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Law Firms Continue March On Stock Market As Taylor Rose MW Explores Float

Top 60 UK law firm Taylor Rose MW is eyeing a 2022 float, its boss says, as  an “arms race” continues in the legal sector.

An initial public offering is “an active consideration” for the firm, chief executive Adrian Jaggard told Financial News.

“We are actively looking at third-party investment to continue our growth journey,” he said. “To continue that journey, or to do it justice, we are looking at our options in terms of investment. The obvious is debt or equity, both are under consideration at the moment and that includes an IPO.”

Jaggard said the firm was looking for investment within the next 12 months, and said it was a “possibility” that the firm could be publicly traded by this time next year.

Taylor Rose is being advised by broker Arden Partners, which acted on the float of law firm Ince in 2017. It is also working with financial public relations agency SEC Newgate, which boasts of its “award-winning capital markets team” on its website.

Consumer law firm Taylor Rose snapped up struggling rival McMillan Williams in May 2020 in a pre-pack administration deal.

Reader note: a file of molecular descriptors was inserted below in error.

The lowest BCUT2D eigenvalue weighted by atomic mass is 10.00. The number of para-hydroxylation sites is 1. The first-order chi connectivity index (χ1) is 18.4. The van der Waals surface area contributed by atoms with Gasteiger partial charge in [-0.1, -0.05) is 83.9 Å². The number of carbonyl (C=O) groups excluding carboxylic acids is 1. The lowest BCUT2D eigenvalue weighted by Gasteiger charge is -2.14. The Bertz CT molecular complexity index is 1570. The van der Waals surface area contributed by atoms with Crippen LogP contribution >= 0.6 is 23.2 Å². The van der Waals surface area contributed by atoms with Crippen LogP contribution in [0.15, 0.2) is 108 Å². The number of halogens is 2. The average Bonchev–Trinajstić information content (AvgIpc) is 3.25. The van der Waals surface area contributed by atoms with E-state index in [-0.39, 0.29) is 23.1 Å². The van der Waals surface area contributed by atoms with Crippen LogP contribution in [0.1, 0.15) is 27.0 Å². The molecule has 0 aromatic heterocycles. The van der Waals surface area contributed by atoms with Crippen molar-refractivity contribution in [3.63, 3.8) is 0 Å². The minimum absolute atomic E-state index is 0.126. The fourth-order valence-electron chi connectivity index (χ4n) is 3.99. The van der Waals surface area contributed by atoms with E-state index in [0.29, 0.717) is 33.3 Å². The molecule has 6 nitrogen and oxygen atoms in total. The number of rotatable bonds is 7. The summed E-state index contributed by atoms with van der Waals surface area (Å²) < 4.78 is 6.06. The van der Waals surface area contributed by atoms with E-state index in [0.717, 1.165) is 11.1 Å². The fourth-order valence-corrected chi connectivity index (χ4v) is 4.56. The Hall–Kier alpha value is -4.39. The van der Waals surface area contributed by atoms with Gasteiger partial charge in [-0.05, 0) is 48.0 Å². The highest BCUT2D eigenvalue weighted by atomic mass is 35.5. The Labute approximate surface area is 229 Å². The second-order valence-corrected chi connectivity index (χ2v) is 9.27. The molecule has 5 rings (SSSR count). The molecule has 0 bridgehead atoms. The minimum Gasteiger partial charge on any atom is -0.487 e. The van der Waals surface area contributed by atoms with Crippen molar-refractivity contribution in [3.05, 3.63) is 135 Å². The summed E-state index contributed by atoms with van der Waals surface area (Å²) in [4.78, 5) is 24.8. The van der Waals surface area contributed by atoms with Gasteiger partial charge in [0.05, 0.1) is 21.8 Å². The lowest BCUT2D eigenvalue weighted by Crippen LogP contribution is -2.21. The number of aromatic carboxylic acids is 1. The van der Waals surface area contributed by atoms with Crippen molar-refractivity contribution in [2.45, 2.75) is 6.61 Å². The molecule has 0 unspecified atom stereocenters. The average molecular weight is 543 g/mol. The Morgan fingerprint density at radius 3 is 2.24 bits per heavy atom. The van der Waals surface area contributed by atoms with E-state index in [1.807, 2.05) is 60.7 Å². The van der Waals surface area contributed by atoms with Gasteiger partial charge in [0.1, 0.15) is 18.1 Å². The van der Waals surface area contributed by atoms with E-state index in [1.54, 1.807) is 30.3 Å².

Jaggard said the firm generated revenue of £70m and earnings before interest, taxes, depreciation, and amortisation “north of £8m” in the year ended 30 September.

That revenue figure would have put the firm within the top 60 largest law firms in the UK last year, according to The Lawyer magazine’s rankings for 2019-20.

The firm has around 500 employees and 350 fee-earning consultants, a spokesperson said.

Its consultants are self-employed lawyers who retain an average of 70% of their billings, with the remainder taken by the firm. The firm said its consultants division had more than doubled its headcount in the last year and was increasing that number by 15-20 lawyers per month.

The move comes as law firms across the City eye up going public in a bid to expand in a fiercely competitive market. Up to a third of law firms are considering floating in the next 12-18 months, according to a recent survey from litigation funder Harbour.

London litigation powerhouse Mishcon de Reya said in April that it had appointed JPMorgan to advise on a float that could value the firm at up to £750m.

Personal injury firm Irwin Mitchell is also working on a listing with Rothschild, according to Sky News, that could value the firm at £500m.

A spokesperson for Irwin Mitchell said: “We have taken no decision to introduce external investment and our balance sheet remains strong.”

The listed legal model in England is still a nascent one, with Birmingham-headquartered firm Gateley’s 2015 float the first in the sector after the Legal Services Act 2007 allowed non-lawyer ownership of law firms in England and Wales for the first time.

Keystone, Knights, Rosenblatt, Ince and DWF have all since floated in London.

Jaggard said part of the rationale for the firm seeking outside funding was to invest in technology.

“There is an arms race going on with technology and systems,” he said. “There is a lot of opportunity to improve efficiency, improve risk control and improve interfaces and communications with the clients.”